Thursday, December 06, 2007

Trapped Inside This Wood

I realize the subject of this posting might just be another cockamamie idea. It has been lodged in my brain for months and this posting is an attempt to dislodge it.

Ok, so here it is:

I would like to obtain some wooden boards cut from trees in Sudilkov so that I can have a carpenter make a small table-top shtender, wooden esrog box, and challah board for me. I am not trying to say that the trees and soil of Sudilkov have a kedusha that surpasses that of Eretz Yisroel. Chas v'shalom! A wooden shtender, esrog box, or challah board from Eretz Yisroel has an intrinsic kedusha a trillion times greater than that of the blood-soaked soil of Ukraine. Nevertheless, there is still something that appeals to me about using such an item, which would uplift the sparks that are trapped inside this wood.

Perhaps I am a just a hopeless dreamer who perpetually romanticizes this shtetl whose golden era has long since past. The Mishnah in Keilim 1:6 tells me that the pinnacle of kedusha is found in Eretz Yisroel, and yet I still cannot drag my mind out of Eastern Europe…

Space Cadet comments:

Rebbe Nachman says that we are kovesh the ground of chutz la'aretz when we make a rikkud upon it. Maybe your desire to have a shtender made from the wood of Sudilkov, the town of your heiliger zeides, is a bechinah of this. After all, you're going to put your Siddur on this wood and daven with it -- in a spirit of "gilah bir'adah," as the Gemora says. Besides, a place of Jewish martyrdom also possesses a special kedushah. I would say: Go for it!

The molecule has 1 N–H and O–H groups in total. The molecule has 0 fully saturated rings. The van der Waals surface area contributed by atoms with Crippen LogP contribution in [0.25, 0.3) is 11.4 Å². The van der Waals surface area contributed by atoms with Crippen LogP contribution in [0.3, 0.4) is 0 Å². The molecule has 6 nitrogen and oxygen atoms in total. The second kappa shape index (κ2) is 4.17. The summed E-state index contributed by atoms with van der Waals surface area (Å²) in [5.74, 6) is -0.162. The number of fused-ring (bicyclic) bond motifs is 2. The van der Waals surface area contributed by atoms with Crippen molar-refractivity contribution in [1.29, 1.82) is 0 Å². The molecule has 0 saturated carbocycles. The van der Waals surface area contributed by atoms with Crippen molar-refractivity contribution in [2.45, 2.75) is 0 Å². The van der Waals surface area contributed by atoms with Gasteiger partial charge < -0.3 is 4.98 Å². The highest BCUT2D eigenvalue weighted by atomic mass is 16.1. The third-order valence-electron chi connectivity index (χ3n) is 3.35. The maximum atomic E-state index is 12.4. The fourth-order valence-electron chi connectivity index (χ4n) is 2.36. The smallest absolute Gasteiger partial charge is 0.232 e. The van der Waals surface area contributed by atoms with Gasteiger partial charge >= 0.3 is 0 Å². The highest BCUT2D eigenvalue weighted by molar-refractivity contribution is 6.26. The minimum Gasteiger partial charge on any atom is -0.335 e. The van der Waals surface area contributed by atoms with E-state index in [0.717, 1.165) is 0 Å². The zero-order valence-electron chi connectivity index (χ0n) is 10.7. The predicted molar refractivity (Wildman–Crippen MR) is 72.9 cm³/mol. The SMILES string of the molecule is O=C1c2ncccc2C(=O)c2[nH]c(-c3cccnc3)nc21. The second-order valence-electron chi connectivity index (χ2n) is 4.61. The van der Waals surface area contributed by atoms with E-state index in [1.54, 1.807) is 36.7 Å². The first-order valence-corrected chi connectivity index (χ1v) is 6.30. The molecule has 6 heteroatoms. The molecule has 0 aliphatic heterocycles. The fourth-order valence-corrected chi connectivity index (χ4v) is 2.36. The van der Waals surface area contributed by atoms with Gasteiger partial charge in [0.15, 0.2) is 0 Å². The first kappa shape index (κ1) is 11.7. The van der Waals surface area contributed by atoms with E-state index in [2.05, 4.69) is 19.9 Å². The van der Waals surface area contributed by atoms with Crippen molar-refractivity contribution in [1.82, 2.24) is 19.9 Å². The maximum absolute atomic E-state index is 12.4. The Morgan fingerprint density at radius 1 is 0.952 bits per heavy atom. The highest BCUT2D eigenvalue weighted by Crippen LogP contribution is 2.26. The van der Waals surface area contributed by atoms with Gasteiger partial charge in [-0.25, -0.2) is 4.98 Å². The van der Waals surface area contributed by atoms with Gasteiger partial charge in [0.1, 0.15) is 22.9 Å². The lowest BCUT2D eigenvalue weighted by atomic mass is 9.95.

A Simple Jew replies:

Perhaps you are right, Space Cadet. After all, Rabbi Nachman Horodenker once said, "A random thought is not without meaning."


At December 6, 2007 at 1:51:00 PM EST, Anonymous Anonymous said...


I like your idea and have had similar ones of my own, which is why a have a four foot long petrified log weighing a couple of hundred pounds that came from a certain area on my patio. Someone I know would respond thusly, so I put the same question to you: Consider why your soul needs this.
As for me, for some reason I find peace outdoors and am attracted to certain landscapes. On occasion when I see a piece of wood of the right proportions--those that will make a good walking stick I will collect it. My wife thinks I am the gilgul of a shepherd trapped in the body of a lawyer. Maybe, but this fails to explain the log.

If anyone has an answer, please let me know.

Chanukah sameach,

At December 6, 2007 at 2:10:00 PM EST, Anonymous Anonymous said...

What is the white stuff they paint the bottoms of trees with in Ukraine and Russia?

Do we need it here in the Catskills?

At December 6, 2007 at 2:43:00 PM EST, Anonymous Anonymous said...

I seem to recall that you brought back some small stones from Sudilkov. For some reason, I, too, have kept mementoes like that; I even saved the stones my mother brought back from her trip to Israel--I feel a connection to HER keepsakes, even though I don't share the memories they evoke, because she touched and valued them. Collecting such items is a tangible way of staying in touch with your ancestry ... they serve the same purpose as your family photos, your growing collection of seforim, and your genealogical documents. And making useful/ritual objects from the wood of the trees of Sudilkov is a way to carry out the work that your ancestors and their community were unable to complete there. It's a way of proving that "life goes on" and fulfilling the purpose of those trees (and, yes, releasing the sparks trapped inside them).

At December 6, 2007 at 8:01:00 PM EST, Blogger Alice said...

I like your old idea and your new one.

At December 9, 2007 at 4:21:00 PM EST, Anonymous Anonymous said...

it says you should go to the torah that you are drawn to


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